Evidence from the euro area suggests negative rates don’t stand in the way of policy transmission
by Piotr Skolimowski and Catherine Bosley
Mark Carney may be wrong himself.
The Bank of England governor said last week he was “not a fan'” of negative interest rates and had no intention of going below zero, unlike his peers in Europe or Japan. In fact, he accused them of getting it “a bit wrong.”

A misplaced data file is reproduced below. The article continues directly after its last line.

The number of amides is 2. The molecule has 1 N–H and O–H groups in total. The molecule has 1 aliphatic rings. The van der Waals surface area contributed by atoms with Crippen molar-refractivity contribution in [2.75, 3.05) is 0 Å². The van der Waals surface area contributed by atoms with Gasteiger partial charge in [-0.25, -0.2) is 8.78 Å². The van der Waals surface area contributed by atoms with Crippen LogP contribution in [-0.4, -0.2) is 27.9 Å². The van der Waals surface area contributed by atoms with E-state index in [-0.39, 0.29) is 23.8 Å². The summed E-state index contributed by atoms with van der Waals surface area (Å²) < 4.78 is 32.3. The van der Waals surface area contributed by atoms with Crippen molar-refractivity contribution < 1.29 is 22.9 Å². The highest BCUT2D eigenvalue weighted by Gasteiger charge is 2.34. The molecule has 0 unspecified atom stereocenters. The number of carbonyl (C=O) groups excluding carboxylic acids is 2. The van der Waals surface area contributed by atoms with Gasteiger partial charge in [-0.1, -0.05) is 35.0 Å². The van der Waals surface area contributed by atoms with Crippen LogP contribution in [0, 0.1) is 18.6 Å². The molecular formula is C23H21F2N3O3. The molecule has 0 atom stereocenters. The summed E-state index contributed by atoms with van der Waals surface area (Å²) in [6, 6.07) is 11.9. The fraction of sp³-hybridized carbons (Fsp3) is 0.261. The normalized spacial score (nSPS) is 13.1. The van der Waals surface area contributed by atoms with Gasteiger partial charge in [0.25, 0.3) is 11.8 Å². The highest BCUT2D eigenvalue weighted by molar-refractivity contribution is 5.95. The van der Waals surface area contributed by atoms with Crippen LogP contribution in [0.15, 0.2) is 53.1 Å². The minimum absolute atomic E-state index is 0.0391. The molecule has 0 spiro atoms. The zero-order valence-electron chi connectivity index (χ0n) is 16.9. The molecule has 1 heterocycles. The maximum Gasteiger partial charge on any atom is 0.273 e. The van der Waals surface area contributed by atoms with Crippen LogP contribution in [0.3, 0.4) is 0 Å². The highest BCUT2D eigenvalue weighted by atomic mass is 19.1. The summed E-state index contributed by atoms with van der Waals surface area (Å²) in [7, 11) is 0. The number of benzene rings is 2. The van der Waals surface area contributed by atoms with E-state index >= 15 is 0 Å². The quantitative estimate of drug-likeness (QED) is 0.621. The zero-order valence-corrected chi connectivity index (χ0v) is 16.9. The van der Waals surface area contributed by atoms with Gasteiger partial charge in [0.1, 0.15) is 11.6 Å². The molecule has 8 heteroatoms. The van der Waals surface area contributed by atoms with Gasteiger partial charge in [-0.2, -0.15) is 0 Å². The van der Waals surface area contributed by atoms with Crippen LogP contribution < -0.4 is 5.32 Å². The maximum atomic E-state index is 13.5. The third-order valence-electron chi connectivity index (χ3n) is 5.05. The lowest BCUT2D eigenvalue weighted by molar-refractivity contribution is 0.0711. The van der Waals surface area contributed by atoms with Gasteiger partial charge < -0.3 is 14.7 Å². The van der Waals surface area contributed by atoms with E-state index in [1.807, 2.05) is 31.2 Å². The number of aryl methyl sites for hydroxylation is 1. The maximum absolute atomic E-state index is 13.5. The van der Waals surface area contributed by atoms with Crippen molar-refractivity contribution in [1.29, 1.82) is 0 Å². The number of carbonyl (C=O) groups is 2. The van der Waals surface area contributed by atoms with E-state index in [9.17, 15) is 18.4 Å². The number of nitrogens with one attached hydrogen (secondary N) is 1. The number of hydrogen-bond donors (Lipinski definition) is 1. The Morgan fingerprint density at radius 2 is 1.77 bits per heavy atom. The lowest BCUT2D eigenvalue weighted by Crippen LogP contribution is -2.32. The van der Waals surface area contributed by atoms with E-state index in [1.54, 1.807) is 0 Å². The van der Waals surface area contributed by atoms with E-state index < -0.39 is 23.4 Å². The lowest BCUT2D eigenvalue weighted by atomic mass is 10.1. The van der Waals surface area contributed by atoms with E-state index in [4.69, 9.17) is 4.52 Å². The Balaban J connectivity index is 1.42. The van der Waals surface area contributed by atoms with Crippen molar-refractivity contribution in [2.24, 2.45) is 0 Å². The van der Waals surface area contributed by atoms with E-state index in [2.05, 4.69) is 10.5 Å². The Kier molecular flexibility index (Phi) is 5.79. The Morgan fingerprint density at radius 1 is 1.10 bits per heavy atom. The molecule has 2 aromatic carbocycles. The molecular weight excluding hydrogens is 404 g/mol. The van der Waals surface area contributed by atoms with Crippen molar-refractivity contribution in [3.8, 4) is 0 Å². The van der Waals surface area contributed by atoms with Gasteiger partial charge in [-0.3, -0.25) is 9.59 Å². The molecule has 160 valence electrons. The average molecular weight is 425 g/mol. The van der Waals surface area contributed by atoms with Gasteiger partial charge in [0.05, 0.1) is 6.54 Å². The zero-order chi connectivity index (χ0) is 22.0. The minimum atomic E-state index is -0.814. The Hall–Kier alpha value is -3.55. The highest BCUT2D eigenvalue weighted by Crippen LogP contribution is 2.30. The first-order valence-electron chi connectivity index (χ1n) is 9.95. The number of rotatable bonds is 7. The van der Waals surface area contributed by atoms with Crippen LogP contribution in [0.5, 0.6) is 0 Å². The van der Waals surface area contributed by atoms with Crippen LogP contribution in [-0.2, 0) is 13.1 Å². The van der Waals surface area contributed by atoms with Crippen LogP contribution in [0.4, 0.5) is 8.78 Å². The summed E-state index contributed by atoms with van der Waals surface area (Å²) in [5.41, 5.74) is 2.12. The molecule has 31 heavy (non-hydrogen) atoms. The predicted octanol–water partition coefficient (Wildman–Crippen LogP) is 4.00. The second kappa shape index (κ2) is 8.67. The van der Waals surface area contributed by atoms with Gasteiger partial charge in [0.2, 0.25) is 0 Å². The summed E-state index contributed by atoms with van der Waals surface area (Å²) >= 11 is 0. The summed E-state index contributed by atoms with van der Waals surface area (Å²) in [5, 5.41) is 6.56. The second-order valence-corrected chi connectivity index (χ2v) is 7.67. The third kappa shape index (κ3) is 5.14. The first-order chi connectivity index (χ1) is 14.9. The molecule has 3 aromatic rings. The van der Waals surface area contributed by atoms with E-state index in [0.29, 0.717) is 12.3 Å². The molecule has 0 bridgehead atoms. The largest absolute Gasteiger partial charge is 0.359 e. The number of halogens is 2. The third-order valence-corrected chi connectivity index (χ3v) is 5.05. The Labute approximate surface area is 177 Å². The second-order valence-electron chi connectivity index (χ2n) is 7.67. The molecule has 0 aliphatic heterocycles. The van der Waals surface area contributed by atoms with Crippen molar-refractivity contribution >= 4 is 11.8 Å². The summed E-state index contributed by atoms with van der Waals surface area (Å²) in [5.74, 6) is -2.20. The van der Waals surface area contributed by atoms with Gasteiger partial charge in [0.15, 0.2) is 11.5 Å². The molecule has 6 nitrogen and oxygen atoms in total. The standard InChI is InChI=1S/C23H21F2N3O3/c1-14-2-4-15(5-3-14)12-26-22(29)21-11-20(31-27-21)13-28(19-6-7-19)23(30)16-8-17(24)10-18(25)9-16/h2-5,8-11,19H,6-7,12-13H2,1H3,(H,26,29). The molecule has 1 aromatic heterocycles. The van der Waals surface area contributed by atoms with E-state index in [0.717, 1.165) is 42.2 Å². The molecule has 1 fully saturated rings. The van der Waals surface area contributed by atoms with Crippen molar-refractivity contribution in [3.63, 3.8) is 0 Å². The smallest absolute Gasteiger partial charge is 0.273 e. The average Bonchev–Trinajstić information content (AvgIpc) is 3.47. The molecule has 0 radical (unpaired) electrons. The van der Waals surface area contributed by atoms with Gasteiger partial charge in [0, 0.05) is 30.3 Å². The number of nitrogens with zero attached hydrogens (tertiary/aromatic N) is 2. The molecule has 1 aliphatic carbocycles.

Carney’s argument: Some banks have raised mortgage rates in response to central banks going negative.
But what might be true for individual lenders doesn’t hold up for the entire 19-nation euro region.